Gov. Tim Walz announced Wednesday that he’ll loosen restrictions on restaurants, bars and other entertainment venues. Minnesota’s current COVID-19 restrictions, including a ban on indoor dining, run through Sunday night.
Among other things, he’s announced that restaurant dining will be allowed at 50 percent capacity with a maximum of 150 people, and bars can again have customers but they are limited to parties of six who are seated at properly spaced tables and parties of two at bar seating, according to the governor’s press release. Venues like bowling alleys, movie theaters and museums can reopen at 25 percent capacity.
Over the weekend, Walz said coronavirus test positivity rates are lower than they were when the restrictions were imposed, and hospitals aren’t under as much strain. The DFL governor said he personally would feel comfortable eating at a restaurant once indoor table service resumes.
Walz, however, cautioned that a return to normal operations for the hospitality industry, with full bars and restaurants, without any masks or restrictions, is still a ways off.
Here are Minnesota’s current COVID-19 statistics:
• 5,528 deaths (67 newly reported)
• 427,587 positive cases (2,346 newly reported), 406,910 off isolation (96 percent)
• 5.8 million tests, 3 million people tested (about 61 percent of the population)
• 5.9 percent seven-day positive test rate (officials find 5 percent concerning)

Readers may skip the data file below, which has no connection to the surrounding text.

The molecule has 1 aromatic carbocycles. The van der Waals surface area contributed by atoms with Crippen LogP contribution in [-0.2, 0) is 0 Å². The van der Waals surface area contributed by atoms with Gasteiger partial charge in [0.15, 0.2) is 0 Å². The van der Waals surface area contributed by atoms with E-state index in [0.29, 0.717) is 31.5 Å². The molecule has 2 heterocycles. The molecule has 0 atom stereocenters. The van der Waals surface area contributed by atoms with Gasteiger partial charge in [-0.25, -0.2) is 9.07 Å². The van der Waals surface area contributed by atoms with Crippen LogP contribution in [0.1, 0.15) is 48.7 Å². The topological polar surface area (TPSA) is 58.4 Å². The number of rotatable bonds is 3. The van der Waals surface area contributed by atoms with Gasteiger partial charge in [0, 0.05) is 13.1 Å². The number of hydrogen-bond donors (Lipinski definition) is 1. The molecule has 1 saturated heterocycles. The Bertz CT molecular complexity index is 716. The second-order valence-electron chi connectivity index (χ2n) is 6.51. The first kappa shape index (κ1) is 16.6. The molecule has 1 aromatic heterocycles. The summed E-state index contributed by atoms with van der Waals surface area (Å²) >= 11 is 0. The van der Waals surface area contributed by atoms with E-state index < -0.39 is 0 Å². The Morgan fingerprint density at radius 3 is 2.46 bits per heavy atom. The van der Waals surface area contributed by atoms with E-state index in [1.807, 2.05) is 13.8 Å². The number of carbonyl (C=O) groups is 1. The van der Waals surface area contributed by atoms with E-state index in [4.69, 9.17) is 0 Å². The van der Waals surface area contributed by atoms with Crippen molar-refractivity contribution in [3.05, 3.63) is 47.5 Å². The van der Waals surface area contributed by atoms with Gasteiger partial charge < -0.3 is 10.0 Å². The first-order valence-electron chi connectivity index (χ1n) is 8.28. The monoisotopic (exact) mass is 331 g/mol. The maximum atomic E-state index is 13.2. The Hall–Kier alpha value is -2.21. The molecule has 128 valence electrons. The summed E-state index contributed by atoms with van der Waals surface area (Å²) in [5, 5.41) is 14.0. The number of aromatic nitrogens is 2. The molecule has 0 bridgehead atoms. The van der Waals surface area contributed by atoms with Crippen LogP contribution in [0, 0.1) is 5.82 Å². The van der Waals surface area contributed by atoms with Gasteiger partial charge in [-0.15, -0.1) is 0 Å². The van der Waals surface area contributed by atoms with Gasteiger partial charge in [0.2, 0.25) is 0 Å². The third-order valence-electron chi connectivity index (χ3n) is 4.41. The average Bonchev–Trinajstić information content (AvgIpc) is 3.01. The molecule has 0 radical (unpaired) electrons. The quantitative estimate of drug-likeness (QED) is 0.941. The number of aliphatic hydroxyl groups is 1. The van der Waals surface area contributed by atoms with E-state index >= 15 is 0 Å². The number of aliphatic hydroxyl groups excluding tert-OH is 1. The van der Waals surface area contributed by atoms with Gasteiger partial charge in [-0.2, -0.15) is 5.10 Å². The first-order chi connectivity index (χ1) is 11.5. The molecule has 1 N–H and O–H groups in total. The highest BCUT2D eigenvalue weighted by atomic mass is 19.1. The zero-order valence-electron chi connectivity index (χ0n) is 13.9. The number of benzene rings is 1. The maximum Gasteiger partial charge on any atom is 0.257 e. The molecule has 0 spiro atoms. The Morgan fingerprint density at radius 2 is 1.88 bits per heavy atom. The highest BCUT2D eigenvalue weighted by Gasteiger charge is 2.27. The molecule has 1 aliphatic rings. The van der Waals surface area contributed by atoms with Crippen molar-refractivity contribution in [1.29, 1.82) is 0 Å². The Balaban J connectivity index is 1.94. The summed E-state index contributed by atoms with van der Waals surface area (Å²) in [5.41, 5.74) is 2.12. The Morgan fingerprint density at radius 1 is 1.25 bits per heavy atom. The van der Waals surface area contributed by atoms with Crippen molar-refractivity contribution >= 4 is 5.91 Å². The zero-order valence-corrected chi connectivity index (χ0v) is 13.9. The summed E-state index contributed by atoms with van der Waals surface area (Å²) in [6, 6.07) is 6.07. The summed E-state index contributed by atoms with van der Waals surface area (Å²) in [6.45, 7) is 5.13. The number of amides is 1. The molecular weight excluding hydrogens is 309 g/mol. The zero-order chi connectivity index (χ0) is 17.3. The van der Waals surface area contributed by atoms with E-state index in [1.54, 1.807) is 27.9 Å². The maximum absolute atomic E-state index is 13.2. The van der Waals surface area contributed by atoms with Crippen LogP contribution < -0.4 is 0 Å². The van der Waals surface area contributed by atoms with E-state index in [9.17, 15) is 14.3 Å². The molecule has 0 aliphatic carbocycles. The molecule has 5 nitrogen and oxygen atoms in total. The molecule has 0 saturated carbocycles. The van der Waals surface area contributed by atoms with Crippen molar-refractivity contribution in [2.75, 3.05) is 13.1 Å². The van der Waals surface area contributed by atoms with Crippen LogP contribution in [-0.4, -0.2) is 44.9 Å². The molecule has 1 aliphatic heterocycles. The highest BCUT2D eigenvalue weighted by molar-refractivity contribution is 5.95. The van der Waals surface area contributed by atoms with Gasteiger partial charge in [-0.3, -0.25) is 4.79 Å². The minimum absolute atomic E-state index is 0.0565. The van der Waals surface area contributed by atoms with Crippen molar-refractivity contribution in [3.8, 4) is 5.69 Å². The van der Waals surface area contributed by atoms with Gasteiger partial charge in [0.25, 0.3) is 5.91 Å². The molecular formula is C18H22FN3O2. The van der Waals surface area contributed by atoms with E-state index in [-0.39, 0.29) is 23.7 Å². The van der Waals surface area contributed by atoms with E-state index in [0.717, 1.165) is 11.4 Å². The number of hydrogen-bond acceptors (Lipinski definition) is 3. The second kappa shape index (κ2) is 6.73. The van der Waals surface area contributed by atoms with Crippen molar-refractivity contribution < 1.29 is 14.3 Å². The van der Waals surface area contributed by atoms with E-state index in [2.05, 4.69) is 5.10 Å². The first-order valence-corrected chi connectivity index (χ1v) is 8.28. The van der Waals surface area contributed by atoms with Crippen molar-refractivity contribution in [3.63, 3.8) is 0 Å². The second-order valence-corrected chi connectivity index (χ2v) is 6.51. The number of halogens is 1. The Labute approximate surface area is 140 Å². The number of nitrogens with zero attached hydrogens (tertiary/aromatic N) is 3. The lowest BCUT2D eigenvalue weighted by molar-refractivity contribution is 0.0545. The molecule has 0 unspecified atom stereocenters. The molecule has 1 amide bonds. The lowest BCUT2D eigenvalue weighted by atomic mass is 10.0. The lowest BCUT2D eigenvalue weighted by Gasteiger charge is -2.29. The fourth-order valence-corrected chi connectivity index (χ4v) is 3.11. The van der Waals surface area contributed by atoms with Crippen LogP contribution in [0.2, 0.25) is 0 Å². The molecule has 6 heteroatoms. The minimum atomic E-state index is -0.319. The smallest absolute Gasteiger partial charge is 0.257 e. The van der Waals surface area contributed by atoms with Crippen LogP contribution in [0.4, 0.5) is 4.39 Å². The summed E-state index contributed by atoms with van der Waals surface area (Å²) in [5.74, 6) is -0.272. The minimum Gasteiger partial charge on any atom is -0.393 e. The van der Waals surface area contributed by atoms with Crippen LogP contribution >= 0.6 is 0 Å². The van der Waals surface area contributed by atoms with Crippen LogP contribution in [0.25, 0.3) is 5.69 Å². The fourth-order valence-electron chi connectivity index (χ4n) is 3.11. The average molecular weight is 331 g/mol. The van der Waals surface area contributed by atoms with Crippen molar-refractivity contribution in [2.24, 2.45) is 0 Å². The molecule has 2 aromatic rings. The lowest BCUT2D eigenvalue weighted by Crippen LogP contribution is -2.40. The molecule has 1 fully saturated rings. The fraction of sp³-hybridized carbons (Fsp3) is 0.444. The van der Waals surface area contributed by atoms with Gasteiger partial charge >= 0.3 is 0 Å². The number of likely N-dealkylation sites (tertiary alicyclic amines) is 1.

The governor’s announcement comes a day after the start of the regular legislative session at the Minnesota State Capitol on Tuesday, which will wrestle with the pandemic, disagreements over the governor's emergency powers and the need to reach a two-year budget agreement in the face of a projected $1.3 billion revenue shortfall.
Minnesota health officials also announced Monday they expect to receive enough COVID-19 vaccines to inoculate all its health care workers and most nursing-home residents by the end of January.
While enough vaccines are available for a first shot for all health care workers designated for phase 1A, which covers health care professionals, long-term care residents and others most likely to encounter the coronavirus, the state’s Department of Health infectious disease director Kris Ehresmann said it would take through the month to complete the first round.
The state reported only 2,455 new vaccinations distributed on Tuesday, putting the total at 80,857, and keeping vaccinations well behind the number of doses available across the state.
Ehresmann said Minnesota’s rollout is comparable to other states.
Case numbers have been mostly stable, although Monday marked a notable upturn. That said, state data show unusual deviations in other areas, like the percent of positive tests. That’s often a sign of data anomalies that can be linked to holiday reporting schedules.
Minnesota’s positivity rate has seen a mild uptick recently, with a seven-day rolling average at just under 6 percent.
New hospital admissions jumped to 157, slightly over the seven-day average for new hospitalizations of 122.
Caseloads spread across age groups
People in their 20s still make up the age bracket with the state’s largest number of confirmed cases — more than 80,000 since the pandemic began, including more than 42,000 among people ages 20 to 24.
The number of high school-age youth confirmed with the disease has also grown, with more than 32,000 total cases among those ages 15 to 19 since the pandemic began.